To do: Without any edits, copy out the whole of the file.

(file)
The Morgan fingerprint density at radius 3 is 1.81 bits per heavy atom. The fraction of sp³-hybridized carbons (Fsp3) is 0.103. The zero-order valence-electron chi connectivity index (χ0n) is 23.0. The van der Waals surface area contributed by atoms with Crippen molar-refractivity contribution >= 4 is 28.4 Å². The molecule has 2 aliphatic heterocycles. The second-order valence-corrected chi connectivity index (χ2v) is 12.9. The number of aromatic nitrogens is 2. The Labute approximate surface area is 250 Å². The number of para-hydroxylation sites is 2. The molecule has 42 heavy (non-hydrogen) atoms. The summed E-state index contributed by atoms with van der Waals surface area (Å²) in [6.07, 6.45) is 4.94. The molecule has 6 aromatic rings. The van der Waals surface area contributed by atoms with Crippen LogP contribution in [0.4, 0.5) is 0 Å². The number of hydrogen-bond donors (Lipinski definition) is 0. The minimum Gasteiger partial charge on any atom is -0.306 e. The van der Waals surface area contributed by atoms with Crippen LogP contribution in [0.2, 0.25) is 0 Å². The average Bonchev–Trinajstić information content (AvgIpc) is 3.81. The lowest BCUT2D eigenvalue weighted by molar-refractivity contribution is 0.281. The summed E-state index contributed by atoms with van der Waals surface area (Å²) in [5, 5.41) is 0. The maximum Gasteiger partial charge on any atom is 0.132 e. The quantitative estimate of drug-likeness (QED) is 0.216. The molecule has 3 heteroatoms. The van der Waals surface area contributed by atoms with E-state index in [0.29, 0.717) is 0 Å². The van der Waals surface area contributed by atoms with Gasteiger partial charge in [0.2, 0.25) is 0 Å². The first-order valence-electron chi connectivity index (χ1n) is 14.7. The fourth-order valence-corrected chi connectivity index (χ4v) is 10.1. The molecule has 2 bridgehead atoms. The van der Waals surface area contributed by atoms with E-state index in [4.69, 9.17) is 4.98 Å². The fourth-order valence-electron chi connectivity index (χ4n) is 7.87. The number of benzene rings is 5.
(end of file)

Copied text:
The Morgan fingerprint density at radius 3 is 1.81 bits per heavy atom. The fraction of sp³-hybridized carbons (Fsp3) is 0.103. The zero-order valence-electron chi connectivity index (χ0n) is 23.0. The van der Waals surface area contributed by atoms with Crippen molar-refractivity contribution >= 4 is 28.4 Å². The molecule has 2 aliphatic heterocycles. The second-order valence-corrected chi connectivity index (χ2v) is 12.9. The number of aromatic nitrogens is 2. The Labute approximate surface area is 250 Å². The number of para-hydroxylation sites is 2. The molecule has 42 heavy (non-hydrogen) atoms. The summed E-state index contributed by atoms with van der Waals surface area (Å²) in [6.07, 6.45) is 4.94. The molecule has 6 aromatic rings. The van der Waals surface area contributed by atoms with Crippen LogP contribution in [0.4, 0.5) is 0 Å². The number of hydrogen-bond donors (Lipinski definition) is 0. The minimum Gasteiger partial charge on any atom is -0.306 e. The van der Waals surface area contributed by atoms with Crippen LogP contribution in [0.2, 0.25) is 0 Å². The average Bonchev–Trinajstić information content (AvgIpc) is 3.81. The lowest BCUT2D eigenvalue weighted by molar-refractivity contribution is 0.281. The summed E-state index contributed by atoms with van der Waals surface area (Å²) in [5, 5.41) is 0. The maximum Gasteiger partial charge on any atom is 0.132 e. The quantitative estimate of drug-likeness (QED) is 0.216. The molecule has 3 heteroatoms. The van der Waals surface area contributed by atoms with E-state index in [0.29, 0.717) is 0 Å². The van der Waals surface area contributed by atoms with Gasteiger partial charge in [0.2, 0.25) is 0 Å². The first-order valence-electron chi connectivity index (χ1n) is 14.7. The fourth-order valence-corrected chi connectivity index (χ4v) is 10.1. The molecule has 2 bridgehead atoms. The van der Waals surface area contributed by atoms with E-state index in [4.69, 9.17) is 4.98 Å². The fourth-order valence-electron chi connectivity index (χ4n) is 7.87. The number of benzene rings is 5.